Taking control of your pension scheme’s future
Our four-part guide will give you insight into how you can form a coherent strategic plan tailored to your unique circumstances.
Read Part 1 today and look out for parts 2, 3 and 4 over the next 3 months.
The Pensions Regulator (TPR) has raised the bar and now expects all pension schemes to set a Long Term Funding Target and document their journey plan to get there. But what does this mean exactly and how can a scheme go about fulfilling these requirements?
At XPS we believe a successful journey plan is more than a de-risking flightpath. It should capture all strategic decisions and culminate in a clear action plan to get your scheme from where it is today to its end-game.
In this four-part series we have grouped the various considerations into four key areas of strategic decision-making, highlighting the main issues that need to be considered and acted upon by all DB pension schemes.
Together this represents an Integrated Risk Management approach.
Part 1 | Understanding your Sponsor
Why understanding your sponsor is crucial:
− Every DB scheme is reliant on the support from its sponsor to some extent
− The sponsor has to fund any shortfall and it underwrites all the risks the scheme is exposed to
− The Pensions Regulator expects trustees to understand the strength of the covenant and categorise their scheme accordingly
− Decisions made based on the covenant now will influence the scheme’s future financial position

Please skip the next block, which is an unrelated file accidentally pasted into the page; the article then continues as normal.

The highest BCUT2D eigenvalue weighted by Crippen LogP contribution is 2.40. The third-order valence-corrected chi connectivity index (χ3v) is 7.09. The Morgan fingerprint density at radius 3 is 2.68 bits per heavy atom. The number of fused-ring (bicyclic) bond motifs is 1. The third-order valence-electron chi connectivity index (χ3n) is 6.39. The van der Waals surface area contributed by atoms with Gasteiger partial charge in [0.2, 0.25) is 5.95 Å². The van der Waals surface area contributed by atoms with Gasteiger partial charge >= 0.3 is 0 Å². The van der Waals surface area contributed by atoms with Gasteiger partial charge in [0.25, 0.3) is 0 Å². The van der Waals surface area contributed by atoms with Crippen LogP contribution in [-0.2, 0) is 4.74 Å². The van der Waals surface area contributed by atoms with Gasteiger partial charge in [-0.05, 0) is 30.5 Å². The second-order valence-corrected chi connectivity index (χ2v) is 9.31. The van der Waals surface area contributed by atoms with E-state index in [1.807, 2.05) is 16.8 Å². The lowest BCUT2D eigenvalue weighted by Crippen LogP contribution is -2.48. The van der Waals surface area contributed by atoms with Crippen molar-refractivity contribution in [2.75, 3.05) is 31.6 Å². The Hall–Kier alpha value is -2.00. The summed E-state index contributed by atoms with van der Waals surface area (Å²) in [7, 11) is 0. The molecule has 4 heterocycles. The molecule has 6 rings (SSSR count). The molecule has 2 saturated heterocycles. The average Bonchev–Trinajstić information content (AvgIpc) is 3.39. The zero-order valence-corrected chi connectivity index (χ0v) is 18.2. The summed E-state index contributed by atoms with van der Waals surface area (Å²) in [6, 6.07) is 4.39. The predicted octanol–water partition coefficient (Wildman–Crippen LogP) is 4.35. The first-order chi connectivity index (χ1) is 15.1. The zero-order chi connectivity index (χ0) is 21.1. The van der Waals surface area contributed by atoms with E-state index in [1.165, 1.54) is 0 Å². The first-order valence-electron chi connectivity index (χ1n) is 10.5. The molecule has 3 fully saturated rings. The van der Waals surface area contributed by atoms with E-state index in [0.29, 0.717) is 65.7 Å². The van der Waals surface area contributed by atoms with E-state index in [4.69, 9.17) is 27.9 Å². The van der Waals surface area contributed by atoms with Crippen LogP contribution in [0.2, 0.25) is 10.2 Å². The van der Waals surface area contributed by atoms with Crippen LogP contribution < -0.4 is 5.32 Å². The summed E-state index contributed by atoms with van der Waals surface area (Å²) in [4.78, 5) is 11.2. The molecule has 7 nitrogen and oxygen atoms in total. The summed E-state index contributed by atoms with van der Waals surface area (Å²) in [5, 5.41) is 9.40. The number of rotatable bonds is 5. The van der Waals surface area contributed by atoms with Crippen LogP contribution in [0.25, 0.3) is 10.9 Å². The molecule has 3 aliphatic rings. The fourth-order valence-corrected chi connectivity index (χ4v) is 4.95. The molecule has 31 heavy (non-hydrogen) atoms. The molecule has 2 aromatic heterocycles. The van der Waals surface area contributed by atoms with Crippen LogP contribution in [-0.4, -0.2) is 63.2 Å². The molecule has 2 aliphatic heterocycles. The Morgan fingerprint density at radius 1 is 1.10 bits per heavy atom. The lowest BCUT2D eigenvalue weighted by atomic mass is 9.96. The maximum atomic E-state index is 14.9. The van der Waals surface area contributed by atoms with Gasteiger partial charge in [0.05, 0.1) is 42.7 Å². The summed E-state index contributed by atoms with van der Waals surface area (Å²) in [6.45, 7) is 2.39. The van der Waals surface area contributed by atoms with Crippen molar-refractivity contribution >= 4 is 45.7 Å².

What action you can take:
− Take steps to understand your current risk tolerance
− Build this assessment into investment and funding strategies
− Set a plan to preserve and improve security either immediately or over time
− Monitor the covenant regularly and act promptly if needed
− Be vigilant for any covenant leakage and be ready to protect the scheme
The Pensions Regulator (TPR) now expects trustees and employers to develop a Long Term Funding Target (LTFT) for their schemes (beyond becoming fully funded on the technical provisions basis) and to put in place a journey plan to achieve that target reflecting the strength of the employer covenant. The wider framework mapped out by TPR for balancing key risks faced by pension schemes is built on a new categorisation of schemes determined by several key characteristics.
Which Regulator category applies to your scheme?
Step 1: Determine your letter
Step 2: Determine your number
1. Immature scheme (fewer pensioners).
2. Mature scheme (more pensioners).
Trustees will need to have a solid understanding of the employer covenant characteristics of their scheme. This will be important to determine in which category their scheme fits in TPR’s new framework and more importantly what expected actions follow from that.
5 key covenant questions that trustees should be able to answer
1. How much can the company “comfortably afford” to pay in ongoing annual cash contributions?
− This is the amount that the company could, if required, pay out in cash on an annual basis without undermining day to day operations, capital expenditure, future business growth opportunities and a reasonable dividend policy.
− This is a key input when it comes to cash funding negotiations and understanding the desired long-term risk tolerance of the scheme. It is an essential input in the process of setting the Long Term Funding Target – which will be covered in detail in Parts 2 and 3.